Available from: 2005-11-09 Created: 2005-11-09 Last updated: 2017-12-13
4. A model study of suspended sand due to surface waves during a storm in the Baltic Proper
Open this publication in new window or tab >>A model study of suspended sand due to surface waves during a storm in the Baltic Proper
2006 (English)In: Journal of Marine Systems, ISSN 0924-7963, Vol. 63, no 3-4, 91-104 p.Article in journal (Refereed) Published
Abstract [en]

During 28 November–5 December 1999 three storms passed the Baltic Sea area. The modelled surface waves in the Baltic Proper during this period have been used to calculate the amount of suspended sand in the water mass. Different parameterisations depending on the flow regimes (rippled bed flow or sheet flow) have been used for the suspended sediment calculations.

The study shows that the shallow areas along the eastern and southern sides of the Baltic Proper were most exposed to the wave induced resuspension during this period. The resuspension events lasted for about 6–12 h, thereafter the sediment settled again within an hour. During each low passage, about 2.5 Mton sand were suspended, releasing about 0.5·106 m3 earlier trapped interstitial water. This might have a large effect on the nutrient concentrations in the water mass above these bottoms.

Keyword
Storm events; Surface waves; Resuspension; Suspended sediment; Scandinavia; Baltic Sea; Baltic Proper; 54° N–59° N 16° E–25° E
National Category
Natural Sciences
Identifiers
urn:nbn:se:liu:diva-13422 (URN)10.1016/j.jmarsys.2006.05.005 (DOI)
Note

On the day of the defence date the title of this article was A model study of suspended sand due to surface waves during a winter storm in the Baltic Proper.

Available from: 2005-11-09 Created: 2005-11-09 Last updated: 2014-09-22
5. Nitrogen fixation in the Baltic proper: An empirical study
Open this publication in new window or tab >>Nitrogen fixation in the Baltic proper: An empirical study
2000 (English)In: Journal of Marine Systems, ISSN 0924-7963, Vol. 25, no 3-4, 239-248 p.Article in journal (Refereed) Published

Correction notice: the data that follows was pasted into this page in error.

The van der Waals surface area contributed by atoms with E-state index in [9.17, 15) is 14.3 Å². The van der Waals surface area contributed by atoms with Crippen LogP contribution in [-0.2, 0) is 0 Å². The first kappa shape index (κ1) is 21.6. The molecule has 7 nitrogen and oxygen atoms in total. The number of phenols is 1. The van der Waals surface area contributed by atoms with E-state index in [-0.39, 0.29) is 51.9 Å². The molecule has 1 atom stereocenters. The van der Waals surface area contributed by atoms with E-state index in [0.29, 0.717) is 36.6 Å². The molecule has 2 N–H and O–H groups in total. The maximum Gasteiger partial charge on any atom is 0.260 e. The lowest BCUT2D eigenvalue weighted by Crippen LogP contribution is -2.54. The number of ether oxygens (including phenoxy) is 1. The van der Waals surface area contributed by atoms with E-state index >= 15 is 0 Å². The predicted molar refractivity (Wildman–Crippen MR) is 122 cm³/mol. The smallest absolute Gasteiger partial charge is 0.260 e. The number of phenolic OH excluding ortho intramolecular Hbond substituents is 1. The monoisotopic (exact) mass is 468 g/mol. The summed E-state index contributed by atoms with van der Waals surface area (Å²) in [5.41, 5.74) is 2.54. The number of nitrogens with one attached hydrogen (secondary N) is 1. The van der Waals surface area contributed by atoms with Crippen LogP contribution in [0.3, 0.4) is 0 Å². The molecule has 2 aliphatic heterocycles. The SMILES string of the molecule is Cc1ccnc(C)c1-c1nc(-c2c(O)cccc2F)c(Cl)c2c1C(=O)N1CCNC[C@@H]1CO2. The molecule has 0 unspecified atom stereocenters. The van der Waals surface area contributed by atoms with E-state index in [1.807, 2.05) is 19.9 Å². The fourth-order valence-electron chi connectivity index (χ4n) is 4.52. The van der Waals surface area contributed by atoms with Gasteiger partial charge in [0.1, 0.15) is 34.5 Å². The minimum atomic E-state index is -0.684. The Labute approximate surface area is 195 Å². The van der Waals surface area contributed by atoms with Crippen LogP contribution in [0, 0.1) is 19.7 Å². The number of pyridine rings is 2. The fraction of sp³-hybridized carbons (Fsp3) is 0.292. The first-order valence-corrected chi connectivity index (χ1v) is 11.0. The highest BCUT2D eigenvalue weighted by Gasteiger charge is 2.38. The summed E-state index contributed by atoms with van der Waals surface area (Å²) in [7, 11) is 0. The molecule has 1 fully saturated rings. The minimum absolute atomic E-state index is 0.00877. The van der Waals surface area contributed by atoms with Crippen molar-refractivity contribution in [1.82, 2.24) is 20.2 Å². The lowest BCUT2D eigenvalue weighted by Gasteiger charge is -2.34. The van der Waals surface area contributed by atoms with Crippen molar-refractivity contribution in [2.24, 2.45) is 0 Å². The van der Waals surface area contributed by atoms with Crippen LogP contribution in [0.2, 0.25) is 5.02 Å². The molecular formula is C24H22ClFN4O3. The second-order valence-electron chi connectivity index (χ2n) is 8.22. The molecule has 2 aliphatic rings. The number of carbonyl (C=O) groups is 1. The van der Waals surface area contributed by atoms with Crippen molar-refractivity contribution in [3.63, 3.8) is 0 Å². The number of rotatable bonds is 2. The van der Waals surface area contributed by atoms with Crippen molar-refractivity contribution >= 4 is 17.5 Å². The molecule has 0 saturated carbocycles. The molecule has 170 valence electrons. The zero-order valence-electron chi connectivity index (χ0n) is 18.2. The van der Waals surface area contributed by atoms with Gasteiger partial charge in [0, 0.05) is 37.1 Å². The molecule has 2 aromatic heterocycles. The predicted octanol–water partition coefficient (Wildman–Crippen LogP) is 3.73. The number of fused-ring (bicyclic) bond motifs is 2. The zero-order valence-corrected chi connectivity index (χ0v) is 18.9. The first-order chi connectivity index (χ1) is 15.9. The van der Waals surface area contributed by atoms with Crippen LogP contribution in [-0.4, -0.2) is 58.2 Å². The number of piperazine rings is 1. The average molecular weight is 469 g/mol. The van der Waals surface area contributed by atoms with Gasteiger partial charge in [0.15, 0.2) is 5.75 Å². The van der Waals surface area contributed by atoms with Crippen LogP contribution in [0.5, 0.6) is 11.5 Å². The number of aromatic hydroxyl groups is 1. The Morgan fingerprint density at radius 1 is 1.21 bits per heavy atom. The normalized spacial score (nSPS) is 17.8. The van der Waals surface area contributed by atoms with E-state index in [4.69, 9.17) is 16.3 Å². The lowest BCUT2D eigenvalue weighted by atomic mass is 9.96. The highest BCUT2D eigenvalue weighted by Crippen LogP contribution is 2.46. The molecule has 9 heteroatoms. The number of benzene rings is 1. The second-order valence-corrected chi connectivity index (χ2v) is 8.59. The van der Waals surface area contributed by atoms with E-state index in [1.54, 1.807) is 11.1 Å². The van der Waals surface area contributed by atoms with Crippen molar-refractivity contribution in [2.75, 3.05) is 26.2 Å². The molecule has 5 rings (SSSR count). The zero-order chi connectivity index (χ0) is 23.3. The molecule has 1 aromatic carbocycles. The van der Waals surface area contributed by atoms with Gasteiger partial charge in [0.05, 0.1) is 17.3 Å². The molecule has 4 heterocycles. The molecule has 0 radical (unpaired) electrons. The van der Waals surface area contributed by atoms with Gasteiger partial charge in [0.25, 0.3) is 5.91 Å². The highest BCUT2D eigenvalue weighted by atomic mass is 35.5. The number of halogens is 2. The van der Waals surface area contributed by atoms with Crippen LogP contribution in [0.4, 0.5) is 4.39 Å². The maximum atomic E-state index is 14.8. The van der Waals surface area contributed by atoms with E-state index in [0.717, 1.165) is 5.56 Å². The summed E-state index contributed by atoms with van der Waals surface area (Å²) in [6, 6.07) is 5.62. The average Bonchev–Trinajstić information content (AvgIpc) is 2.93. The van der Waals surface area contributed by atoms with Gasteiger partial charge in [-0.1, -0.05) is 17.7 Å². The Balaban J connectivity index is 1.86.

Abstract [en]

Nitrogen as the limiting nutrient for primary production in the eutrophic Baltic proper has been under debate. Based on only a limited number of actual measurements, nitrogen fixation has been assumed to be the only significant internal nitrogen source. It is then assumed that about one fifth of the net nitrogen load to the Baltic proper comes from nitrogen fixation by cyanobacteria. An alternative or additional source is utilisation of dissolved organic nitrogen (DON).

In the present study, we hypothesise that nitrogen fixation is the only internal source for inorganic nitrogen. This was done in order to investigate its potential to maintain net primary production during summer. If inorganic nitrogen is depleted after the spring bloom and if inorganic phosphorus still remains in significant concentrations, then a continuous decrease in phosphorus may be coupled to the net nitrogen fixation rate by cyanobacteria. The estimated phosphorus consumption is adjusted for external and internal inputs. An estimate of the assumed net annual nitrogen fixation based on the proper Redfield ratio in the surface layer down to the seasonal thermocline is calculated for a number of monitoring stations in the Baltic proper. Typical values of nitrogen fixation are in the range 10–130 μmol m−3 day−1. A simple integration over the Baltic proper gives an internal load in the range 30–260×103 ton N year−1. Another result is an east–west gradient in fixation rate that may reflect the nitrogen load.

Keyword
nitrogen fixation, cyanobacteria, Baltic proper, eutrophication
National Category
Natural Sciences
Identifiers
urn:nbn:se:liu:diva-13423 (URN)10.1016/S0924-7963(00)00018-X (DOI)
Available from: 2005-11-09 Created: 2005-11-09 Last updated: 2009-05-29